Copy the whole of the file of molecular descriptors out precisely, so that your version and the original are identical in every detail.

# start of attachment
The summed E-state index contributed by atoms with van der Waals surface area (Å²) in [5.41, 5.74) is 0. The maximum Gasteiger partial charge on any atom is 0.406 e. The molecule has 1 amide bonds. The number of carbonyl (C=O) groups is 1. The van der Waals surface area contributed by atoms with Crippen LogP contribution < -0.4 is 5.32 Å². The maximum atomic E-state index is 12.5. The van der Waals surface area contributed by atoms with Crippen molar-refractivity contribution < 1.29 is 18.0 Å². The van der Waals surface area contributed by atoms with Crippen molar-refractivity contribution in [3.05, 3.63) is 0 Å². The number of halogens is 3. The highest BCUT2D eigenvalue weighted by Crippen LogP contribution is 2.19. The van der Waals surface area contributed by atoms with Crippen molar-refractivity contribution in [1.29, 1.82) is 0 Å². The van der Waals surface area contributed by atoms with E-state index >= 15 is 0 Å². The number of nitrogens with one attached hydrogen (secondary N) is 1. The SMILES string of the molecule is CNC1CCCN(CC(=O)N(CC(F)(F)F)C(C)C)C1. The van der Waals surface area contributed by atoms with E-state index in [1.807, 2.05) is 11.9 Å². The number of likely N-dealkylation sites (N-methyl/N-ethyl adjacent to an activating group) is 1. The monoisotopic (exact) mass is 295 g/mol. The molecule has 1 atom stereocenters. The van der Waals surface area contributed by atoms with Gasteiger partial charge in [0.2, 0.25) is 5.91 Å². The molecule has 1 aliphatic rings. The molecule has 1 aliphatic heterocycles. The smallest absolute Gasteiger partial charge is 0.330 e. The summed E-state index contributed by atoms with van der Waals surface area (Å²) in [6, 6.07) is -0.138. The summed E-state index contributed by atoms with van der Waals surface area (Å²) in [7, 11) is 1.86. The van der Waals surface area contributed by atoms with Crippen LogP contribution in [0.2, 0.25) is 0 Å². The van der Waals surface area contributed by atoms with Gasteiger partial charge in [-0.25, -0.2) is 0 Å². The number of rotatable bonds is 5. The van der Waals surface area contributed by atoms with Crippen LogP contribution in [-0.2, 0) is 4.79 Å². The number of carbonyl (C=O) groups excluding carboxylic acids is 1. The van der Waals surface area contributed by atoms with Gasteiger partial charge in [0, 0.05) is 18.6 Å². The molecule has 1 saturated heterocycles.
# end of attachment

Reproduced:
The summed E-state index contributed by atoms with van der Waals surface area (Å²) in [5.41, 5.74) is 0. The maximum Gasteiger partial charge on any atom is 0.406 e. The molecule has 1 amide bonds. The number of carbonyl (C=O) groups is 1. The van der Waals surface area contributed by atoms with Crippen LogP contribution < -0.4 is 5.32 Å². The maximum atomic E-state index is 12.5. The van der Waals surface area contributed by atoms with Crippen molar-refractivity contribution < 1.29 is 18.0 Å². The van der Waals surface area contributed by atoms with Crippen molar-refractivity contribution in [3.05, 3.63) is 0 Å². The number of halogens is 3. The highest BCUT2D eigenvalue weighted by Crippen LogP contribution is 2.19. The van der Waals surface area contributed by atoms with Crippen molar-refractivity contribution in [1.29, 1.82) is 0 Å². The van der Waals surface area contributed by atoms with E-state index >= 15 is 0 Å². The number of nitrogens with one attached hydrogen (secondary N) is 1. The SMILES string of the molecule is CNC1CCCN(CC(=O)N(CC(F)(F)F)C(C)C)C1. The van der Waals surface area contributed by atoms with E-state index in [1.807, 2.05) is 11.9 Å². The number of likely N-dealkylation sites (N-methyl/N-ethyl adjacent to an activating group) is 1. The monoisotopic (exact) mass is 295 g/mol. The molecule has 1 atom stereocenters. The van der Waals surface area contributed by atoms with Gasteiger partial charge in [0.2, 0.25) is 5.91 Å². The molecule has 1 aliphatic rings. The molecule has 1 aliphatic heterocycles. The smallest absolute Gasteiger partial charge is 0.330 e. The summed E-state index contributed by atoms with van der Waals surface area (Å²) in [6, 6.07) is -0.138. The summed E-state index contributed by atoms with van der Waals surface area (Å²) in [7, 11) is 1.86. The van der Waals surface area contributed by atoms with Crippen LogP contribution in [0.2, 0.25) is 0 Å². The van der Waals surface area contributed by atoms with Gasteiger partial charge in [-0.25, -0.2) is 0 Å². The number of rotatable bonds is 5. The van der Waals surface area contributed by atoms with Crippen LogP contribution in [-0.2, 0) is 4.79 Å². The number of carbonyl (C=O) groups excluding carboxylic acids is 1. The van der Waals surface area contributed by atoms with Gasteiger partial charge in [0, 0.05) is 18.6 Å². The molecule has 1 saturated heterocycles.